There are a few questions out there that are political classics. They follow presidents and other high-ranking officials around, just waiting for the right time to appear. Those questions — What did you know? — and — When did you know it? — have a way of causing intense heartburn, but for those questions to start popping up when Barack Obama has only been on the job for less than a year and a half shows that even the liberal media is getting tired of Obama’s tactics.

As noted by The Hill, “Republicans on the Senate Judiciary Committee on Wednesday requested that the Obama administration appoint a special prosecutor to probe allegations it offered Rep. Joe Sestak (D-Pa.) a job to stay out of the Pennsylvania Senate Democratic primary.” If such an allegation turns out to be true, it is ILLEGAL:

In a letter to Attorney General Eric Holder, the members say the alleged offer could have violated federal laws that prohibit the “promise of employment or other benefit for political activity.”

“The allegations in this matter are very serious and, if true, suggest a possible violation of various federal criminal laws intended to safeguard our political process from the taint of bribes and political machine manipulation,” they wrote.

Sestak, the candidate who beat Arlen Specter in the Pennsylvania Democrat Senate primary, had previously mentioned that he was offered a job to stay out of the race. This was at a time when party-switching Specter was in the White House’s good graces. As The Hill reports, “Sestak confirmed his claim on the Sunday talk-show circuit last weekend, but declined to elaborate further.”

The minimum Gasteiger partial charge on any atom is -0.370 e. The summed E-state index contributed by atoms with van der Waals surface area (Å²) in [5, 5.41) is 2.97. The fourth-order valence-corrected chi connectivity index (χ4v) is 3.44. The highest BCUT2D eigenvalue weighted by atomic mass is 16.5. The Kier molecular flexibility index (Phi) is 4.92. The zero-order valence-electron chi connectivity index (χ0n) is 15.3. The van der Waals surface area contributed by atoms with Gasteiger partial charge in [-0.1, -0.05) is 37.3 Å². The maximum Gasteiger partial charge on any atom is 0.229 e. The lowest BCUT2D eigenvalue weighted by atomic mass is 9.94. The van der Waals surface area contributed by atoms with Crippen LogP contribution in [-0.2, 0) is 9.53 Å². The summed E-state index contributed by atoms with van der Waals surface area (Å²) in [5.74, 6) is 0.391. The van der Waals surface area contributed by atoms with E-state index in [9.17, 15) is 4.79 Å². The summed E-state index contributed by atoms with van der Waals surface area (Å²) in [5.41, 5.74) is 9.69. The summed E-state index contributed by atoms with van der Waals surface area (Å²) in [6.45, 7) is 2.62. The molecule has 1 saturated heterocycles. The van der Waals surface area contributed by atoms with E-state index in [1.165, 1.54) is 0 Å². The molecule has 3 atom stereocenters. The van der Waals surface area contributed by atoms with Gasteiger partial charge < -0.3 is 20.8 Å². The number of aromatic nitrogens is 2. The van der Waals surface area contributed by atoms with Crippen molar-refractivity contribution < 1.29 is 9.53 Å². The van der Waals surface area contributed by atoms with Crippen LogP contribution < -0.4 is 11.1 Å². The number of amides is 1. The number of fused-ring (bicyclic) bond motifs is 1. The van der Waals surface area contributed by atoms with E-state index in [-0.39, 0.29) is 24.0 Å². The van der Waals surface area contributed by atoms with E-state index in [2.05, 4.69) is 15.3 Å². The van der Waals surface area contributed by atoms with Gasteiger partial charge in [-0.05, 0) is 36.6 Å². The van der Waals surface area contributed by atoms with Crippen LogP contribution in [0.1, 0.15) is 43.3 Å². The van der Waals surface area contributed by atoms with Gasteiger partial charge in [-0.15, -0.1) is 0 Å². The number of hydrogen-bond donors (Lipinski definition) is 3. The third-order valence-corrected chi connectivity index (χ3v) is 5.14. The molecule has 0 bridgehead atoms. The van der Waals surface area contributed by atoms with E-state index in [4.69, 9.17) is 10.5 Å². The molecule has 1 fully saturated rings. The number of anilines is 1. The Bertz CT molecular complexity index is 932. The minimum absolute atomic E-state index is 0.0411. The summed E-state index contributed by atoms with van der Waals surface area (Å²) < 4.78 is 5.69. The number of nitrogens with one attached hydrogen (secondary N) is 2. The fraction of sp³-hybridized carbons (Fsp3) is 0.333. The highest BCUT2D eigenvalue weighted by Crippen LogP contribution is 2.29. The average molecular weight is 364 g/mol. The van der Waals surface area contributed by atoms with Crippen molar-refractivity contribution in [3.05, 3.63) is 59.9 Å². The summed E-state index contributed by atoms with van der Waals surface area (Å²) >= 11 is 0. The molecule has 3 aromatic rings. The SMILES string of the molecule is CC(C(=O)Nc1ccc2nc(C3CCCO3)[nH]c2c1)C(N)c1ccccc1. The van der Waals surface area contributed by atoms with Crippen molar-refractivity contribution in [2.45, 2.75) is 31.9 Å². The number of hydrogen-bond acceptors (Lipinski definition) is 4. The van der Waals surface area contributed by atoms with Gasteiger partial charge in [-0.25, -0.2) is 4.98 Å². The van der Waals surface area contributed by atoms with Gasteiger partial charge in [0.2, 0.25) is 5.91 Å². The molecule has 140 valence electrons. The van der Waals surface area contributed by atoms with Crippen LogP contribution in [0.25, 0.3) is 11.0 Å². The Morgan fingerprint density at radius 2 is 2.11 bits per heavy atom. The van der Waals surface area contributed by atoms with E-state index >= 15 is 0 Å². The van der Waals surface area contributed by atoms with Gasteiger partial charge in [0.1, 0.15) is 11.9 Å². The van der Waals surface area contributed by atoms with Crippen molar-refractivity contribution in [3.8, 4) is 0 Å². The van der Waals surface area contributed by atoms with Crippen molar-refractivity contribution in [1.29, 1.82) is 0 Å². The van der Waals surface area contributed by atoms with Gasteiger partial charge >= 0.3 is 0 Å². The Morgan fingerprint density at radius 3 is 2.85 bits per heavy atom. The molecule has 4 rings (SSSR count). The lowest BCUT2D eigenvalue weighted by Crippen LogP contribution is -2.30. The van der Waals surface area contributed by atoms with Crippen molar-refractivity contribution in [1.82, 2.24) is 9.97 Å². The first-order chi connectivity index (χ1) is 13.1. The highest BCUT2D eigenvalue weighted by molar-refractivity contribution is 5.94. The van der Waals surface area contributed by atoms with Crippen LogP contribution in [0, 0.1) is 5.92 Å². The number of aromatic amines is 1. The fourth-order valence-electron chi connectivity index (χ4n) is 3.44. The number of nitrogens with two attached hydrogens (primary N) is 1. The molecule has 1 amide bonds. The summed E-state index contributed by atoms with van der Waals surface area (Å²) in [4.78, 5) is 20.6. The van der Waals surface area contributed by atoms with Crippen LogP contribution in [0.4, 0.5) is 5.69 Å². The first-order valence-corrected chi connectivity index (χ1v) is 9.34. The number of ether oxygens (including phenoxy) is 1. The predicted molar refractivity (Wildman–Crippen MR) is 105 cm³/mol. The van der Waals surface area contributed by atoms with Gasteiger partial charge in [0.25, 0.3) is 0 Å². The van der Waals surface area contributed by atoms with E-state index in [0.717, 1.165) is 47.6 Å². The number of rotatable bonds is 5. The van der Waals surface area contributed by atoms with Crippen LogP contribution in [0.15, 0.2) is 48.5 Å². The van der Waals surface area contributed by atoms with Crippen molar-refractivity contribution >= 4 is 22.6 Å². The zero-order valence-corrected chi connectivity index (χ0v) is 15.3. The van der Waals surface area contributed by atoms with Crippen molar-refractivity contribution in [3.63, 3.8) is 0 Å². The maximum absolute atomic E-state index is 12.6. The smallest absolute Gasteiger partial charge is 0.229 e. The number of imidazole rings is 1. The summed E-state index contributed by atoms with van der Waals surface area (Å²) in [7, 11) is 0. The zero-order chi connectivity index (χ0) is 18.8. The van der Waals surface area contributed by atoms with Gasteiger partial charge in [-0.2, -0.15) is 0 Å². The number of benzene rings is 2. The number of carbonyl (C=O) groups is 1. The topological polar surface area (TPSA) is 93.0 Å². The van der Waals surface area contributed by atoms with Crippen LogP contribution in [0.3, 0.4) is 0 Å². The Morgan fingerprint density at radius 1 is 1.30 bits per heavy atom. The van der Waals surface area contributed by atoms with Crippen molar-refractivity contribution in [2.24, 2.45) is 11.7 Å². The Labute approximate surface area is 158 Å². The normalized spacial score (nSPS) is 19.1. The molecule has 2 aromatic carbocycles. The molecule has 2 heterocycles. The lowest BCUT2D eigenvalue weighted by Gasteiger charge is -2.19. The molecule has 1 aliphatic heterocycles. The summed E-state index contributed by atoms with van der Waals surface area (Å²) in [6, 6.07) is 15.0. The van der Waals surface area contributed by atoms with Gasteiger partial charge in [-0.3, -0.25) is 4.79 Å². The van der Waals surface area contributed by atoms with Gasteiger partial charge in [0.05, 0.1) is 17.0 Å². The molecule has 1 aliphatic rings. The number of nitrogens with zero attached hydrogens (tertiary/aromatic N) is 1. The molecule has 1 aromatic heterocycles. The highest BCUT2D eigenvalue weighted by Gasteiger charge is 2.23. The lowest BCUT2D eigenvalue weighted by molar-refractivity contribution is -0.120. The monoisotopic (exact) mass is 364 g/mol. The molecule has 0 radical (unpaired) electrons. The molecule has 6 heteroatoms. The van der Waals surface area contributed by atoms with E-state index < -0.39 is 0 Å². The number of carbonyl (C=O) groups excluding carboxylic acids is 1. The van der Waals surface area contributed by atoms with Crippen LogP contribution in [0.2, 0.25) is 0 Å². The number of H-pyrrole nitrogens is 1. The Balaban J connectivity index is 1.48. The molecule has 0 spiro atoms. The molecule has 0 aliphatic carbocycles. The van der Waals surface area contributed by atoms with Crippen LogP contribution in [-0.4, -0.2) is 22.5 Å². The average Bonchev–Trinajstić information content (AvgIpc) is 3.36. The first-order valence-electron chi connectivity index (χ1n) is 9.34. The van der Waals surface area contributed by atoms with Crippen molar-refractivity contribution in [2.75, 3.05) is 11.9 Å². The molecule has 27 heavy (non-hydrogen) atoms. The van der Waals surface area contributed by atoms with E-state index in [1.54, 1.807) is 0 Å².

Host Joe Scarborough doesn’t quite get it right when talking about the media aspect of this story. Yes, the White House is stonewalling, but the press corps IS asking questions. As long as the White House continues to say nothing, the questions will only continue. And they should, because this is not the first time the Obama administration has been accused of trying to illegally influence political activities, such as stepping in during the process of picking the Senate successor in Illinois to fill Obama’s Senate seat.

As noted in a story on, the tension between the White House and the press corps “may be reaching new heights.”

The press secretary also shut down questions a day earlier about Rep. Joe Sestak’s claim that the Obama administration offered him a job in exchange for dropping out of the Senate Democratic primary race against Pennsylvania Sen. Arlen Specter. Sestak, who did not take the alleged offer, won that race last week but has not been willing to elaborate on his allegation in media interviews.

Gibbs and other officials haven’t shed any light on the subject either.

“I don’t have anything to add to what I said in March,” Gibbs said Thursday when the topic was broached.

So, what did White House Press Secretary Robert Gibbs say in March? He said the Sestak issue was “not problematic.” That sheds a whole lot of light on the situation.

You can count on one thing: this story will not go away. Chicago politics has a way of leaving debris, and as reporters and legislators shift through the wreckage, Obama and company might not like what they find.

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